And let me tell you this: it is true. God is unnecessary. Iíve never needed Him to help me regulate my life or make decisions any more than Iíve needed the idea of Him to explain existence to me. Iím not the sort to cling to my cross and mutter prayers walking down a dark, street at night. I just donít think He gives a damn. Not in that sense, anyhow. And I donít need the comfort of God to fall asleep at night. God is no comfort. God is terrible. God is the terrible fact of human responsibility for every moment. And I know that He is there. I do not need Him anymore than He needs me. But I cannot open my eyes in the morning without the fact of Him staring into their depths with a force that puts the pale, glow of dawn to shame. And I shudder and drop to my knees in horror and awe and a love that blasts my soul like no love ever has. And I cannot do anything with my life but serve Him. I know that this structure I live and work inside is not God. It is a shambling, incoherent mess of human weakness and incompetence. And I will admit to you who are already a non-believer that I have my reservations about Jesus Christ, himself, as being anything more than a story we tell to remind us of an intangible truth. But there is such beauty here and that is also human. I never cease to be moved by the need to see God, to make Him flesh and blood. It seeps out of some secret, sacred corner of the human mind and creates the mystery of the mass. And when you write, is it not also out of the need to make Him manifest? I do not claim to know everything, my son, but if I have not seen the face of God then I have felt his breath.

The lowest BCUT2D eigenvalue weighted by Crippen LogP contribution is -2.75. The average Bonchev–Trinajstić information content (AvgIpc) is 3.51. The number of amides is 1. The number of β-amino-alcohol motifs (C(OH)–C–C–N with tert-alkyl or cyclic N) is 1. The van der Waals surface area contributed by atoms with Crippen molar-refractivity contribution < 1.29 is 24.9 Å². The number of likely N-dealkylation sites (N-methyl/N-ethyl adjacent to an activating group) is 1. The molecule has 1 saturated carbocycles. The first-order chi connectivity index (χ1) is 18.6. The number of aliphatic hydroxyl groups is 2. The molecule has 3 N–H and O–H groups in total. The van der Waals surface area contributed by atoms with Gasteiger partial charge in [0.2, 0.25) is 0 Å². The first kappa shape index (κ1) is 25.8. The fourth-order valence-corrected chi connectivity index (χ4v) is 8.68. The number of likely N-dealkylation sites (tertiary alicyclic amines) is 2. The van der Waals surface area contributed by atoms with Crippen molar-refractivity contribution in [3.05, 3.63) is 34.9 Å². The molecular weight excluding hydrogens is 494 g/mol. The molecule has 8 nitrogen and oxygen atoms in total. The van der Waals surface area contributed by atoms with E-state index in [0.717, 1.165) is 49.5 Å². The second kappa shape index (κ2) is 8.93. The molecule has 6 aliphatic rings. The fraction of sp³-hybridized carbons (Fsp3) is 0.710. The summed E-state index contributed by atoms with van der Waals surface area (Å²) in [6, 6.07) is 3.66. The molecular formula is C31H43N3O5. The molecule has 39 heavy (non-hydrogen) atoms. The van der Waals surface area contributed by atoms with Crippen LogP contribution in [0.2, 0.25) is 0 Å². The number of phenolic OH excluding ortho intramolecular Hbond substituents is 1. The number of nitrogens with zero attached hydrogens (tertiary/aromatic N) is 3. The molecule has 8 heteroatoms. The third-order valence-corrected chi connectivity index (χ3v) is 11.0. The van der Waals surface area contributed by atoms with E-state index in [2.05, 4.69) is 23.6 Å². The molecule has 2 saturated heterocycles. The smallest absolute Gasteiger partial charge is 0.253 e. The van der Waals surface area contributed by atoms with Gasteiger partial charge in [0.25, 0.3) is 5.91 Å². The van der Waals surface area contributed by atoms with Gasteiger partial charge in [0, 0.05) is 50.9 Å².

Think on this,
Michael Preston
Posted by: Becky Schwartz

Prose (December 12th, 2005)